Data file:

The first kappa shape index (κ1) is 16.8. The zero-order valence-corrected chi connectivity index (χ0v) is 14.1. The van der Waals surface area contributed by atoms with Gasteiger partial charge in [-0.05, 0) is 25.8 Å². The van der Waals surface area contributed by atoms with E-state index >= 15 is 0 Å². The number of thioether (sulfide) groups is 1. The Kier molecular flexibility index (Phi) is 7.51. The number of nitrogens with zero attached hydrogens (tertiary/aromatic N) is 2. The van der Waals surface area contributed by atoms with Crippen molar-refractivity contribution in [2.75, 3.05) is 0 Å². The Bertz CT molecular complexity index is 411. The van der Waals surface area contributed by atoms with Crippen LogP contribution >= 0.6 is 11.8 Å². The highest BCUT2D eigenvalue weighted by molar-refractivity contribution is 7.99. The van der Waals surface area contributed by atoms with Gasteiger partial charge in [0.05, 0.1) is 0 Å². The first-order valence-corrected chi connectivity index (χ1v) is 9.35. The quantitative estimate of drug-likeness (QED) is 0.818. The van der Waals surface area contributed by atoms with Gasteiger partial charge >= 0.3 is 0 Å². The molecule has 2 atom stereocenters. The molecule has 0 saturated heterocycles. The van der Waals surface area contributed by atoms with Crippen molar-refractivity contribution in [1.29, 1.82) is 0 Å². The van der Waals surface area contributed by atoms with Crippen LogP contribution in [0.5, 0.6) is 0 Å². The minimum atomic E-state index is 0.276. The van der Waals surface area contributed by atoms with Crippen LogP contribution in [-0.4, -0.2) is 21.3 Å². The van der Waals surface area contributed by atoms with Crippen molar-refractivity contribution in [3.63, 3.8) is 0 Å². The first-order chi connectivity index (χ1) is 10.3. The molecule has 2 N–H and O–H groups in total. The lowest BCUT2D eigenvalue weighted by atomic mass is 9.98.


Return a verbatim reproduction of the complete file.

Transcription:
The first kappa shape index (κ1) is 16.8. The zero-order valence-corrected chi connectivity index (χ0v) is 14.1. The van der Waals surface area contributed by atoms with Gasteiger partial charge in [-0.05, 0) is 25.8 Å². The van der Waals surface area contributed by atoms with E-state index >= 15 is 0 Å². The number of thioether (sulfide) groups is 1. The Kier molecular flexibility index (Phi) is 7.51. The number of nitrogens with zero attached hydrogens (tertiary/aromatic N) is 2. The van der Waals surface area contributed by atoms with Crippen molar-refractivity contribution in [2.75, 3.05) is 0 Å². The Bertz CT molecular complexity index is 411. The van der Waals surface area contributed by atoms with Crippen LogP contribution >= 0.6 is 11.8 Å². The highest BCUT2D eigenvalue weighted by molar-refractivity contribution is 7.99. The van der Waals surface area contributed by atoms with Gasteiger partial charge in [0.05, 0.1) is 0 Å². The first-order valence-corrected chi connectivity index (χ1v) is 9.35. The quantitative estimate of drug-likeness (QED) is 0.818. The van der Waals surface area contributed by atoms with Gasteiger partial charge >= 0.3 is 0 Å². The molecule has 2 atom stereocenters. The molecule has 0 saturated heterocycles. The van der Waals surface area contributed by atoms with Crippen molar-refractivity contribution in [1.29, 1.82) is 0 Å². The van der Waals surface area contributed by atoms with Crippen LogP contribution in [0.5, 0.6) is 0 Å². The minimum atomic E-state index is 0.276. The van der Waals surface area contributed by atoms with Crippen LogP contribution in [-0.4, -0.2) is 21.3 Å². The van der Waals surface area contributed by atoms with Crippen molar-refractivity contribution in [3.63, 3.8) is 0 Å². The first-order chi connectivity index (χ1) is 10.3. The molecule has 2 N–H and O–H groups in total. The lowest BCUT2D eigenvalue weighted by atomic mass is 9.98.